I want to talk a little bit about mindset changes. If you are a VP of engineering or a CTO, and you do have the responsibility to grow your engineering organization, from 35 to 50, this 65 to 80 to 100+, how should your mindset as a leader change as you're scaling up rapidly?
A lot is the short answer to that, like, you need to change how you operate if you don't already operate a certain way. So like, you have to be comfortable. A lot of people get into leadership positions, through personal accomplishment, through team accomplishment, through like getting good stuff done with other people and all of that, but in a lot of ways when you're smaller, you have a lot of control over things like it's either in your own hands or you're just working closely with The people who do stuff, when you're leading a big organization like that, that's not even possible. Nor is it a good idea in general, and you don't want to be micromanaging, you don't want to be in a situation where you were the one that's in the middle of everything, you want to enable others to do that. And so the most important mindset you have to have is, you have to be really good at providing clarity. So people know what's important, and being really good at communicating that, as a leader in a big organization, your words matter a lot, your tone matters a lot, getting people aligned towards a vision and super clear on what's important to the team. That's, that's almost your number one job above all others is making sure that that's super clear to people because you want that accountability and responsibility. And you want those teams to be able to move without having to go seek permission for things, you just want them to move forward with intent to make decisions to move everything in the direction that the customer needs it without having to seek your permission, seek your approval or any of that. So how do you do that? Make things super clear. And you get really good information and visibility coming up from the teams. And so you have to lead through providing clarity, like allowing, not allowing just almost like, the teams have to be accountable for stuff, there's no other way around it, like they need that autonomy, they need that accountability, and they need to get super good at information flow. And, so, that's where frameworks like OKRs, and all of those come in is because it's a method defined to align people so that you can say, here's what's important. Now you go figure out how to achieve that. But I need to know how that's going. I need to know, like, are we getting towards achieving our goals? How are we doing with our metrics? Are we achieve— are we delivering things to customers every day, every week, you know, whatever your goal is. And so you have to get really good at communicating vision, communicating plans, not having your hands and everything that's going on trusting other people to do that, but having good information to make sure that the teams are moving in there in the right direction.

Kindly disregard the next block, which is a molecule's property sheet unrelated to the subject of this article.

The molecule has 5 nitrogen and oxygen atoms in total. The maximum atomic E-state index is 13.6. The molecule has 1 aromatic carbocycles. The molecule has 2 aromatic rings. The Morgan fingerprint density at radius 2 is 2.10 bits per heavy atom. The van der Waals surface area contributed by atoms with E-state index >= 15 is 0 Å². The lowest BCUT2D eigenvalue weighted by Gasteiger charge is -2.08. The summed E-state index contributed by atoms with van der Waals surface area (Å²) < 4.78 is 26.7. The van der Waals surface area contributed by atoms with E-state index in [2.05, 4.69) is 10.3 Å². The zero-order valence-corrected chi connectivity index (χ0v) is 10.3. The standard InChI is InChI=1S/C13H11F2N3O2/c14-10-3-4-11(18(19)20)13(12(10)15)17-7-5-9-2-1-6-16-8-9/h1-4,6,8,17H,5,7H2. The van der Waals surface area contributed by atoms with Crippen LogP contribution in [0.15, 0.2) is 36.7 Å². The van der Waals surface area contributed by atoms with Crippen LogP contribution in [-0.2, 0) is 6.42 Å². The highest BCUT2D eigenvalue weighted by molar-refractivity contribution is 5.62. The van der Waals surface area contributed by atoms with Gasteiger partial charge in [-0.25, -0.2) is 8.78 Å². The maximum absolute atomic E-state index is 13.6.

You brought up so many good points here. You know, when I was in this situation, I always kind of thought, what I say matters, number one, because I don't get to say that many things now to every single person. So when I am talking, what I talk about the metrics that I talk about matters a lot. And then the second thing is, where can I make the biggest impact possible with my time. And in order to understand those two aspects, you have to have the visibility, the right visibility and the metrics. For example, and I'm going to ask you, you know what, what you're using today, but for, for example, you know, if you're a VP of engineering, and you are having that one on one with a director, or you're having that one on one with a team leader, because you might be doing some of those skip levels, you want to know what's going on. Very constructively if you saw that deployment frequency dip for that team leader. This is a very positive conversation. “Hey, I'm seeing, you know, I'm seeing that the deployment frequency came down here. You know, that's what's important, you know, from me, like, how can I help you hear that we get into some tected? Are you getting too much pressure on the features?” Like, wow, that's an amazing conversation to be able to have with a team leader, you can only have it with visibility, though.